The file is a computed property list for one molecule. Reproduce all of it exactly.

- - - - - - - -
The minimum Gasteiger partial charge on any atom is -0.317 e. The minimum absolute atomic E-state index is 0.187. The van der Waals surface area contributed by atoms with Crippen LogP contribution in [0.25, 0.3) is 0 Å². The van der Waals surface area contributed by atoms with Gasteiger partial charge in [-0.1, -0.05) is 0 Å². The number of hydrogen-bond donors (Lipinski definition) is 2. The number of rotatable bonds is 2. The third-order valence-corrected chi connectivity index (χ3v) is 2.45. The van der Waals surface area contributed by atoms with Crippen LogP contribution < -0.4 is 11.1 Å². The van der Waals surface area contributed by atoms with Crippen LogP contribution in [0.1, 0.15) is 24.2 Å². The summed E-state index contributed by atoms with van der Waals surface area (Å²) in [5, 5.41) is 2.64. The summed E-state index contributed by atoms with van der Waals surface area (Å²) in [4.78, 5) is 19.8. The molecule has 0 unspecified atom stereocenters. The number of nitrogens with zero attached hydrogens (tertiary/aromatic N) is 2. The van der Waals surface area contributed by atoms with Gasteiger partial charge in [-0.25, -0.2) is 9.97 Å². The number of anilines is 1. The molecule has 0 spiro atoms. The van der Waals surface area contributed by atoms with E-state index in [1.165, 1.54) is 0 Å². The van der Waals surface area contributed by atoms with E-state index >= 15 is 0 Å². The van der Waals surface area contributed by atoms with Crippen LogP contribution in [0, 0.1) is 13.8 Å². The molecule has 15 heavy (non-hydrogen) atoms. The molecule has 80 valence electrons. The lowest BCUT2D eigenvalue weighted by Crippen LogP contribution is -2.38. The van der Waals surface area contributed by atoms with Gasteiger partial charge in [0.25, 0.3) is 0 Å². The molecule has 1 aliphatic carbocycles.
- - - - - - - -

The minimum Gasteiger partial charge on any atom is -0.317 e. The minimum absolute atomic E-state index is 0.187. The van der Waals surface area contributed by atoms with Crippen LogP contribution in [0.25, 0.3) is 0 Å². The van der Waals surface area contributed by atoms with Gasteiger partial charge in [-0.1, -0.05) is 0 Å². The number of hydrogen-bond donors (Lipinski definition) is 2. The number of rotatable bonds is 2. The third-order valence-corrected chi connectivity index (χ3v) is 2.45. The van der Waals surface area contributed by atoms with Crippen LogP contribution < -0.4 is 11.1 Å². The van der Waals surface area contributed by atoms with Crippen LogP contribution in [0.1, 0.15) is 24.2 Å². The summed E-state index contributed by atoms with van der Waals surface area (Å²) in [5, 5.41) is 2.64. The summed E-state index contributed by atoms with van der Waals surface area (Å²) in [4.78, 5) is 19.8. The molecule has 0 unspecified atom stereocenters. The number of nitrogens with zero attached hydrogens (tertiary/aromatic N) is 2. The van der Waals surface area contributed by atoms with Gasteiger partial charge in [-0.25, -0.2) is 9.97 Å². The number of anilines is 1. The molecule has 0 spiro atoms. The van der Waals surface area contributed by atoms with E-state index in [1.165, 1.54) is 0 Å². The van der Waals surface area contributed by atoms with E-state index >= 15 is 0 Å². The van der Waals surface area contributed by atoms with Crippen LogP contribution in [0, 0.1) is 13.8 Å². The molecule has 15 heavy (non-hydrogen) atoms. The molecule has 80 valence electrons. The lowest BCUT2D eigenvalue weighted by Crippen LogP contribution is -2.38. The van der Waals surface area contributed by atoms with Gasteiger partial charge in [0.25, 0.3) is 0 Å². The molecule has 1 aliphatic carbocycles.